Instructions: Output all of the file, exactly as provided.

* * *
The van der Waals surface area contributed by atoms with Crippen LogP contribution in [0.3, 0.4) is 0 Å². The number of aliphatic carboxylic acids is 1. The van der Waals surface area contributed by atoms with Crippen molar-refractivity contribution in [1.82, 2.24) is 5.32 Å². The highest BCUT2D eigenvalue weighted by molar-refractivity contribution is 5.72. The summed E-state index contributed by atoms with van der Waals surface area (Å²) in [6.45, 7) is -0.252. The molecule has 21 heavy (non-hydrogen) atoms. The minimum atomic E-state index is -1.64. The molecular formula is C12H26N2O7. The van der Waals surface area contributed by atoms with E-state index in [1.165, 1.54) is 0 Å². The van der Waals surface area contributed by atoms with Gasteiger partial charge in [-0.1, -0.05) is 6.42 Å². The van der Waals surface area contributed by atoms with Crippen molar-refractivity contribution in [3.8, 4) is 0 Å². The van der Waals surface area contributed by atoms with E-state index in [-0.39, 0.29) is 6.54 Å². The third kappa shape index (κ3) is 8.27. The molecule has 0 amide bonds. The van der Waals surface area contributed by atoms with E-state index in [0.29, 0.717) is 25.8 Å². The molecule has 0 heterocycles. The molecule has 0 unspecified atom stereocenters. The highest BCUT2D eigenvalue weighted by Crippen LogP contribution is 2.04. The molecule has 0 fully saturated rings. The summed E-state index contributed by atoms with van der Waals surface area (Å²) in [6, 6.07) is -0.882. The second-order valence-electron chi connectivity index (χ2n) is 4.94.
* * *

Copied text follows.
The van der Waals surface area contributed by atoms with Crippen LogP contribution in [0.3, 0.4) is 0 Å². The number of aliphatic carboxylic acids is 1. The van der Waals surface area contributed by atoms with Crippen molar-refractivity contribution in [1.82, 2.24) is 5.32 Å². The highest BCUT2D eigenvalue weighted by molar-refractivity contribution is 5.72. The summed E-state index contributed by atoms with van der Waals surface area (Å²) in [6.45, 7) is -0.252. The molecule has 21 heavy (non-hydrogen) atoms. The minimum atomic E-state index is -1.64. The molecular formula is C12H26N2O7. The van der Waals surface area contributed by atoms with E-state index in [1.165, 1.54) is 0 Å². The van der Waals surface area contributed by atoms with Gasteiger partial charge in [-0.1, -0.05) is 6.42 Å². The van der Waals surface area contributed by atoms with Crippen molar-refractivity contribution in [3.8, 4) is 0 Å². The van der Waals surface area contributed by atoms with E-state index in [-0.39, 0.29) is 6.54 Å². The third kappa shape index (κ3) is 8.27. The molecule has 0 amide bonds. The van der Waals surface area contributed by atoms with E-state index in [0.29, 0.717) is 25.8 Å². The molecule has 0 heterocycles. The molecule has 0 unspecified atom stereocenters. The highest BCUT2D eigenvalue weighted by Crippen LogP contribution is 2.04. The molecule has 0 fully saturated rings. The summed E-state index contributed by atoms with van der Waals surface area (Å²) in [6, 6.07) is -0.882. The second-order valence-electron chi connectivity index (χ2n) is 4.94.